To support the court's action in accepting the guilty plea, the government first points to that portion of the defendant's statement in which she admits that she knew the man who handed her the check, Marvin Blunt, by a different surname from that of the check's payee, Marie Sykes; yet she maintained that Marie Sykes was represented to her as Marvin Blunt's hospitalized wife. Ignoring the common law relationship possibilities, the government urges that this evidence would raise conflicting inferences sufficient to warrant submission of the issue of the defendant's guilty knowledge of the check's stolen character to a jury. Without comment on this postulation, we refuse to hold that such a tenuous inference, existing side by side with the defendant's express denial that she had any knowledge that the check was stolen, presents a record that meets the requirements of Rule 11 as now written. We have stated that a judge taking a plea of guilty must make an inquiry which is 'factually precise enough and sufficiently specific to develop that (defendant's) conduct on the occasions involved was within the ambit of that defined as criminal.' Jimenez v. United States, 487 F.2d 212, 213 (5th Cir. 1973); United States v. Bethany, 489 F.2d 91 (5th Cir. 1974); see also Hulsey v. United States, 369 F.2d 284 (5th Cir. 1966). This is not to say that any claim of innocence prevents the acceptance of a guilty plea. In North Carolina v. Alford, 400 U.S. 25, 91 S.Ct. 160, 27 L.Ed.2d 162 (1970), this contention was rejected, but Alford's case arose from a state court proceeding not bound by Rule 11 and the record in his case contained evidence from two other witnesses which so strongly pointed to the defendant's guilt that he himself considered his conviction probable.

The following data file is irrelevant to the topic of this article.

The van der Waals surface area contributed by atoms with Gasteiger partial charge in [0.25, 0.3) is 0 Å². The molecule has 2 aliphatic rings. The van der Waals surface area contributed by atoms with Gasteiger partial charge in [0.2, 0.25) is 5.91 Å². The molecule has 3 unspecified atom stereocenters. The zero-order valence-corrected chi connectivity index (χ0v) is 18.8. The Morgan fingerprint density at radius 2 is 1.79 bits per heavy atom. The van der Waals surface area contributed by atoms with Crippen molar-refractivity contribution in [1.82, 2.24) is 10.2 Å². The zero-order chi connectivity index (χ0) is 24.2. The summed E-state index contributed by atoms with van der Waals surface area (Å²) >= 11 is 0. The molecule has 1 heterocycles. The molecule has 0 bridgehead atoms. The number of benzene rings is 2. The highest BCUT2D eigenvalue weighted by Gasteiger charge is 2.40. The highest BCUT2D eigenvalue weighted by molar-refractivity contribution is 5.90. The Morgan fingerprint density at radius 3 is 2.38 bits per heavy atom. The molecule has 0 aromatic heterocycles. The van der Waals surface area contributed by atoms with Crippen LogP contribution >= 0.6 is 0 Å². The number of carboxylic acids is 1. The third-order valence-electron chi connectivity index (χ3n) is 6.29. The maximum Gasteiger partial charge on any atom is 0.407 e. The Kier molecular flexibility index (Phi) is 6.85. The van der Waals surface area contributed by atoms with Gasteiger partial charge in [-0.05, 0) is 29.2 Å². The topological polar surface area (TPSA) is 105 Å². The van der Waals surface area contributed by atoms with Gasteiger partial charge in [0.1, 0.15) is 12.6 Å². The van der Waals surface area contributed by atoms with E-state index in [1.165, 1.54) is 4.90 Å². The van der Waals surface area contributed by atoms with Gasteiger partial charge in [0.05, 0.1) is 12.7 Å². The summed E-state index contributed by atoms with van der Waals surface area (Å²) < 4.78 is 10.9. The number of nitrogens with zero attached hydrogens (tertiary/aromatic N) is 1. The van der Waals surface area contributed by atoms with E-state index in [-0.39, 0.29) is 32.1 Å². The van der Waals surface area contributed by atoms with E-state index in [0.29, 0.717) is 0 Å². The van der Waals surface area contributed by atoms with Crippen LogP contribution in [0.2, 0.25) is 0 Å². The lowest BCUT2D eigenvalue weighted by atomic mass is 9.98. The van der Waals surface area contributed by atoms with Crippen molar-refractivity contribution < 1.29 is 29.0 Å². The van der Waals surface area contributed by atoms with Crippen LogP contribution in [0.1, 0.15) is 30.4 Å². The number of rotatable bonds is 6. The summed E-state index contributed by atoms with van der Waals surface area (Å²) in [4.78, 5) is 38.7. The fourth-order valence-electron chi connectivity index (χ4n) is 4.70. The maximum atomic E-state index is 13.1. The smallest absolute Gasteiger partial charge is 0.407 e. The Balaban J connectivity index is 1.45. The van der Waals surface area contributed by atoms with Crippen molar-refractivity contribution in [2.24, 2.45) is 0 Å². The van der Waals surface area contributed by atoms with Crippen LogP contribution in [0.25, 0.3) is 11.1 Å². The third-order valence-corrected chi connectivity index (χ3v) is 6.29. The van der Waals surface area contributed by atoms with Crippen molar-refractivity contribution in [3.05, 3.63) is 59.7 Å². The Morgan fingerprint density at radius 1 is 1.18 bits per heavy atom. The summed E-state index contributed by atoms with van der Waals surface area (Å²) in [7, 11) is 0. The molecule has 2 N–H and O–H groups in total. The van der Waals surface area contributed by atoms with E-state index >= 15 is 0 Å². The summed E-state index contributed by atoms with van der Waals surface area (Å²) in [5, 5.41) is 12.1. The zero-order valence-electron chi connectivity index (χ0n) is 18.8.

The government raises a second contention that deserves comment on the present appeal. The defendant's admissions demonstrate a factual basis for accepting a plea of guilty, had one been tendered, as to the second or third counts of the indictment. These counts charged Davis with forging the endorsement of Marie Sykes on the subject treasury check before she cashed it in violation of 18 U.S.C. 495. Guilt upon either of these counts carried a stiffer maximum penalty than that which could be imposed on the Count I offense, to which her guilty plea was entered. Based upon this set of facts the government asserts that the defendant voluntarily relinquished 'any doubt as to her guilt on the count to which she did plea' in exchange for the assurance of the lesser penalty. Although the argument is not without a degree of practical persuasiveness, its logic is faulty. A demonstration of guilt on counts which the prosecution has agreed to dismiss cannot form the basis for an adjudication of guilt on a less serious count that is otherwise without a basis in fact in the record. Cf. United States v. Ray, 431 F.2d 1177 (9th Cir. 1970).


The condition of this record requires that the judgment and commitment order appealed from be vacated as to the action taken on all three counts of the indictment. The cause is remanded to the court below for further proceedings not inconsistent with this opinion. Hall v. United States, 489 F.2d 427 (5th Cir. 1974).


Vacated and remanded.